As I mentioned in my first blog post, I’ve been doing a regular column for Technicalities, entitled “View from a Parallel Universe” for the past couple of years. It’s been useful, and I’ve enjoyed it, but clearly the kinds of things I like to talk about need, um, a less leisurely publication schedule (I just received the Sept./Oct. Issue, including a column I wrote over the summer). I’ve generally put my columns up on Cornell’s eCommons IR soon after I submit them, primarily to avoid forgetting that last step. Anyway, once it goes on eCommons it gets indexed and people find it, then sometimes blog about what I’ve said. I’ve tried to wait until the piece comes out in print to say anything about it myself, but as the publisher is again pretty seriously behind, and I’ve sent in my resignation as a columnist, it’s time to roll my eyes and give up the illusion that it’s not “out” yet.

As Karen Schneider pointed out on Free Range Librarian, my last column (entitled “Getting There”), includes some concerns I have about how OCLC’s new record reuse policy, coupled with their silence about plans to implement RDA, constitute an additional risk for libraries planning to implement RDA. It’s best read after reading the various blog posts about the policy, especially Karen’s, a gold star of a blog post indeed.

I think we’ve been seriously let down by the institutions that we’ve relied upon to lead us, provide services to enable us to share information and increase the efficiency and usefulness of our individual efforts. I don’t think most of us have fully internalized this yet; we still expect these institutions to live up to their ideals, be exemplary community members, and use the brainpower of their staffs to chart a course that we can understand, respect and rely on. We’ve tended to be far too passive about this, in my opinion, and the chickens are coming home to roost.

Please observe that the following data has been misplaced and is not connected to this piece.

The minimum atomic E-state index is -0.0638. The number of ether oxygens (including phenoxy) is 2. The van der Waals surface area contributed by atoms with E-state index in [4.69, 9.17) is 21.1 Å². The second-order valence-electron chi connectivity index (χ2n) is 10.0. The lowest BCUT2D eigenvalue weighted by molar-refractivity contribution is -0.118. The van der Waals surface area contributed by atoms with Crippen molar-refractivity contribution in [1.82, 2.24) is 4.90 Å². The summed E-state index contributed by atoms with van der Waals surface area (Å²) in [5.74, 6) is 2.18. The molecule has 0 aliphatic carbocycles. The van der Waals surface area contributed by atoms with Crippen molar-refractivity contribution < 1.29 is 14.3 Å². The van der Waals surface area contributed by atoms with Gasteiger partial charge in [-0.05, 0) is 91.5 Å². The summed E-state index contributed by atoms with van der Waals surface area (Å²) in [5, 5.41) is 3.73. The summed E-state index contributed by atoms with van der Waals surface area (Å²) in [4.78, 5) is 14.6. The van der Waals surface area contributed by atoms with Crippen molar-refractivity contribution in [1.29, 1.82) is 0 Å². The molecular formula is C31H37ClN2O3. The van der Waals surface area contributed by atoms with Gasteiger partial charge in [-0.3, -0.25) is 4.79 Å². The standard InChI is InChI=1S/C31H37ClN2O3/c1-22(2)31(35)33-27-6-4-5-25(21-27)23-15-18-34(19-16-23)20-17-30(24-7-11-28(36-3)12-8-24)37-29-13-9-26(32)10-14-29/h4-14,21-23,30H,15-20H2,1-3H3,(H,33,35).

Unlike some others who’ve noticed that the changes in our technology environment have been leading inexorably to serious strains in the cooperative sharing environment built up over the decades, I’m feeling moderately optimistic. The worst thing we could do is cling unthinkingly to the comfort and warmth of the familiar, and not look clear-eyed into the issues emerging from these strains and changes. I don’t think we’ll ever again be as tightly coupled as we were when we only shared information amongst ourselves and we looked for efficiencies in our own workflows to keep us viable within our own institutions.

Looking ahead, we’ll have to be more actively involved in looking for solutions to our problems instead of sitting back and waiting for someone else to come up with them so we can continue to be followers. We’re seeing some of that happening already, as new players develop open source software, push for open linked data solutions, forge connections with the Semantic Web communities, etc.

Let your voices be heard on these issues.

By Diane Hillmann, December 23, 2008, 12:20 pm (UTC-5)

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